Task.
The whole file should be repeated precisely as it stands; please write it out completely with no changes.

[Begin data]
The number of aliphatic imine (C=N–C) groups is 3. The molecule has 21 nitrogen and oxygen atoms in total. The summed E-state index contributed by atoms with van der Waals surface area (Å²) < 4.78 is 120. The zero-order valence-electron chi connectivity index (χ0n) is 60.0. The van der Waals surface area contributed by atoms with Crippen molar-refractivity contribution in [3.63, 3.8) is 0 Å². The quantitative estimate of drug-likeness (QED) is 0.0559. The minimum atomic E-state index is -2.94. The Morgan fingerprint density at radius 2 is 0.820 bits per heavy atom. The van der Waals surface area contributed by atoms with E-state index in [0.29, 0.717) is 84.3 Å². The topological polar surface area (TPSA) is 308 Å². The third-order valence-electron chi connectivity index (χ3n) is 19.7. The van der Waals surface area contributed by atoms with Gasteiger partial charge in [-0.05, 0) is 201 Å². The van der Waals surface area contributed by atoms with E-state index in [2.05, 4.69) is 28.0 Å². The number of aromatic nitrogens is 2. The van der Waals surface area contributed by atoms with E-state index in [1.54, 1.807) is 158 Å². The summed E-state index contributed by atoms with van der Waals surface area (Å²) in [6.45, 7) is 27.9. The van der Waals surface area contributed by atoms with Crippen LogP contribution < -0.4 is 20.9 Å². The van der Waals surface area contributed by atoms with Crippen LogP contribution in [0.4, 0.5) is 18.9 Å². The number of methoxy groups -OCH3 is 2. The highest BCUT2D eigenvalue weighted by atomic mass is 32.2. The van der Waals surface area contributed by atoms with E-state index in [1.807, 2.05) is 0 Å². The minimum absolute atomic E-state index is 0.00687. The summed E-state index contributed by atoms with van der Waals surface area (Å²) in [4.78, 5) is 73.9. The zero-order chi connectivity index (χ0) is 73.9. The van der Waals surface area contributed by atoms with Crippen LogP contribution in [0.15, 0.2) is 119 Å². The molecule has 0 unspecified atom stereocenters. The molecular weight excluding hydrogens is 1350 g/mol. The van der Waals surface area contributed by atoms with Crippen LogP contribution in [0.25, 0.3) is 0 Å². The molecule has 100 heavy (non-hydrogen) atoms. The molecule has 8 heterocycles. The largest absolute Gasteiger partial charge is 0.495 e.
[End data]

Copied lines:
The number of aliphatic imine (C=N–C) groups is 3. The molecule has 21 nitrogen and oxygen atoms in total. The summed E-state index contributed by atoms with van der Waals surface area (Å²) < 4.78 is 120. The zero-order valence-electron chi connectivity index (χ0n) is 60.0. The van der Waals surface area contributed by atoms with Crippen molar-refractivity contribution in [3.63, 3.8) is 0 Å². The quantitative estimate of drug-likeness (QED) is 0.0559. The minimum atomic E-state index is -2.94. The Morgan fingerprint density at radius 2 is 0.820 bits per heavy atom. The van der Waals surface area contributed by atoms with E-state index in [0.29, 0.717) is 84.3 Å². The topological polar surface area (TPSA) is 308 Å². The third-order valence-electron chi connectivity index (χ3n) is 19.7. The van der Waals surface area contributed by atoms with Gasteiger partial charge in [-0.05, 0) is 201 Å². The van der Waals surface area contributed by atoms with E-state index in [2.05, 4.69) is 28.0 Å². The number of aromatic nitrogens is 2. The van der Waals surface area contributed by atoms with E-state index in [1.54, 1.807) is 158 Å². The summed E-state index contributed by atoms with van der Waals surface area (Å²) in [6.45, 7) is 27.9. The van der Waals surface area contributed by atoms with Crippen LogP contribution < -0.4 is 20.9 Å². The van der Waals surface area contributed by atoms with Crippen LogP contribution in [0.4, 0.5) is 18.9 Å². The number of methoxy groups -OCH3 is 2. The highest BCUT2D eigenvalue weighted by atomic mass is 32.2. The van der Waals surface area contributed by atoms with E-state index in [1.807, 2.05) is 0 Å². The minimum absolute atomic E-state index is 0.00687. The summed E-state index contributed by atoms with van der Waals surface area (Å²) in [4.78, 5) is 73.9. The zero-order chi connectivity index (χ0) is 73.9. The van der Waals surface area contributed by atoms with Crippen LogP contribution in [0.15, 0.2) is 119 Å². The molecule has 0 unspecified atom stereocenters. The molecular weight excluding hydrogens is 1350 g/mol. The van der Waals surface area contributed by atoms with Crippen LogP contribution in [0.25, 0.3) is 0 Å². The molecule has 100 heavy (non-hydrogen) atoms. The molecule has 8 heterocycles. The largest absolute Gasteiger partial charge is 0.495 e.